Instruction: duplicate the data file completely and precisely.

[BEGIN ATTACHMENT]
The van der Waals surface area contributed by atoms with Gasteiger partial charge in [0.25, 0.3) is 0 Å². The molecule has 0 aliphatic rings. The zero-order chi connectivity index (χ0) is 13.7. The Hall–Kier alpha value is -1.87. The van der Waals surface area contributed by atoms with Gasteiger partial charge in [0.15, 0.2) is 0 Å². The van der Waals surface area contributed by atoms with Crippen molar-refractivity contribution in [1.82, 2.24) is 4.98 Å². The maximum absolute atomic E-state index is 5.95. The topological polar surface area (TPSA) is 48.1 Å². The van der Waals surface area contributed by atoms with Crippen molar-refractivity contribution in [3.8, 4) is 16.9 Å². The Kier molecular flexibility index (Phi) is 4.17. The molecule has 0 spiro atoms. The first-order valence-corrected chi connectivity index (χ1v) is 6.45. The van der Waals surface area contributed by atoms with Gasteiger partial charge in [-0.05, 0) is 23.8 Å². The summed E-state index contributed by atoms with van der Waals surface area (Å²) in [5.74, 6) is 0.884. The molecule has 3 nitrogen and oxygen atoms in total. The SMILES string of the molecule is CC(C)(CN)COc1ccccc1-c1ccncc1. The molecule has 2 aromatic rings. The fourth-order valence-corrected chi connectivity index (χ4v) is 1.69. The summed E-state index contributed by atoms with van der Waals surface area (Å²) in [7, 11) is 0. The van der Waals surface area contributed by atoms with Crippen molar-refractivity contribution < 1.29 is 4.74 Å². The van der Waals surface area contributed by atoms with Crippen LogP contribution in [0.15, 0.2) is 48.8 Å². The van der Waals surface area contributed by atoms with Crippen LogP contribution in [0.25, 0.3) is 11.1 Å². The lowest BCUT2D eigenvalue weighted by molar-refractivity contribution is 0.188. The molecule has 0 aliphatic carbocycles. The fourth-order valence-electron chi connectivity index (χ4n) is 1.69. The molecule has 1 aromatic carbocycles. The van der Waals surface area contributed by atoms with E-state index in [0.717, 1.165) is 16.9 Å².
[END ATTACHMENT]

The van der Waals surface area contributed by atoms with Gasteiger partial charge in [0.25, 0.3) is 0 Å². The molecule has 0 aliphatic rings. The zero-order chi connectivity index (χ0) is 13.7. The Hall–Kier alpha value is -1.87. The van der Waals surface area contributed by atoms with Gasteiger partial charge in [0.15, 0.2) is 0 Å². The van der Waals surface area contributed by atoms with Crippen molar-refractivity contribution in [1.82, 2.24) is 4.98 Å². The maximum absolute atomic E-state index is 5.95. The topological polar surface area (TPSA) is 48.1 Å². The van der Waals surface area contributed by atoms with Crippen molar-refractivity contribution in [3.8, 4) is 16.9 Å². The Kier molecular flexibility index (Phi) is 4.17. The molecule has 0 spiro atoms. The first-order valence-corrected chi connectivity index (χ1v) is 6.45. The van der Waals surface area contributed by atoms with Gasteiger partial charge in [-0.05, 0) is 23.8 Å². The summed E-state index contributed by atoms with van der Waals surface area (Å²) in [5.74, 6) is 0.884. The molecule has 3 nitrogen and oxygen atoms in total. The SMILES string of the molecule is CC(C)(CN)COc1ccccc1-c1ccncc1. The molecule has 2 aromatic rings. The fourth-order valence-corrected chi connectivity index (χ4v) is 1.69. The summed E-state index contributed by atoms with van der Waals surface area (Å²) in [7, 11) is 0. The van der Waals surface area contributed by atoms with Crippen molar-refractivity contribution < 1.29 is 4.74 Å². The van der Waals surface area contributed by atoms with Crippen LogP contribution in [0.15, 0.2) is 48.8 Å². The van der Waals surface area contributed by atoms with Crippen LogP contribution in [0.25, 0.3) is 11.1 Å². The lowest BCUT2D eigenvalue weighted by molar-refractivity contribution is 0.188. The molecule has 0 aliphatic carbocycles. The fourth-order valence-electron chi connectivity index (χ4n) is 1.69. The molecule has 1 aromatic carbocycles. The van der Waals surface area contributed by atoms with E-state index in [0.717, 1.165) is 16.9 Å².